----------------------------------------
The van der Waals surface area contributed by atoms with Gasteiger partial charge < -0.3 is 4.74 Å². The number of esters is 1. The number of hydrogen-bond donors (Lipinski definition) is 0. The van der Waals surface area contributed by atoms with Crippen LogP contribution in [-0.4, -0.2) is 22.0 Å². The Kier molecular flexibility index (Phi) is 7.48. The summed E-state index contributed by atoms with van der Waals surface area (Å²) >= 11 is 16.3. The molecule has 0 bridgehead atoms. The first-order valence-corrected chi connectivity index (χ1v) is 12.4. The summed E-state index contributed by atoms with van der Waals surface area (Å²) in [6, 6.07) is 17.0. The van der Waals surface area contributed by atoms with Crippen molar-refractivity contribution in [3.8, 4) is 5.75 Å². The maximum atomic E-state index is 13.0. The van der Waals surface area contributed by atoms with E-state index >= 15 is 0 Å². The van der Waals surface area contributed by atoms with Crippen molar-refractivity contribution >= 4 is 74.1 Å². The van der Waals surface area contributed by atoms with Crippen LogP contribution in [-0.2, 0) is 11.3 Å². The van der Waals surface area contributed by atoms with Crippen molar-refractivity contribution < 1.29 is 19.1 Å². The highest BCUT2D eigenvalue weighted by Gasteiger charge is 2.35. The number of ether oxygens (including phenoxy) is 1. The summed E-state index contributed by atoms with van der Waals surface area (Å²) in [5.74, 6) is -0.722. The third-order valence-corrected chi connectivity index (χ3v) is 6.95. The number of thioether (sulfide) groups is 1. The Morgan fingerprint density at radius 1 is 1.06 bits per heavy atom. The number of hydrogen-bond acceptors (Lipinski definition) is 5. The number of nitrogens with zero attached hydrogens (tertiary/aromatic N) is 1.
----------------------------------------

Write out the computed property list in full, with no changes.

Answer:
The van der Waals surface area contributed by atoms with Gasteiger partial charge < -0.3 is 4.74 Å². The number of esters is 1. The number of hydrogen-bond donors (Lipinski definition) is 0. The van der Waals surface area contributed by atoms with Crippen LogP contribution in [-0.4, -0.2) is 22.0 Å². The Kier molecular flexibility index (Phi) is 7.48. The summed E-state index contributed by atoms with van der Waals surface area (Å²) >= 11 is 16.3. The molecule has 0 bridgehead atoms. The first-order valence-corrected chi connectivity index (χ1v) is 12.4. The summed E-state index contributed by atoms with van der Waals surface area (Å²) in [6, 6.07) is 17.0. The van der Waals surface area contributed by atoms with Crippen molar-refractivity contribution in [3.8, 4) is 5.75 Å². The maximum atomic E-state index is 13.0. The van der Waals surface area contributed by atoms with E-state index >= 15 is 0 Å². The van der Waals surface area contributed by atoms with Crippen molar-refractivity contribution >= 4 is 74.1 Å². The van der Waals surface area contributed by atoms with Crippen LogP contribution in [-0.2, 0) is 11.3 Å². The van der Waals surface area contributed by atoms with Crippen molar-refractivity contribution < 1.29 is 19.1 Å². The highest BCUT2D eigenvalue weighted by Gasteiger charge is 2.35. The number of ether oxygens (including phenoxy) is 1. The summed E-state index contributed by atoms with van der Waals surface area (Å²) in [5.74, 6) is -0.722. The third-order valence-corrected chi connectivity index (χ3v) is 6.95. The number of thioether (sulfide) groups is 1. The Morgan fingerprint density at radius 1 is 1.06 bits per heavy atom. The number of hydrogen-bond acceptors (Lipinski definition) is 5. The number of nitrogens with zero attached hydrogens (tertiary/aromatic N) is 1.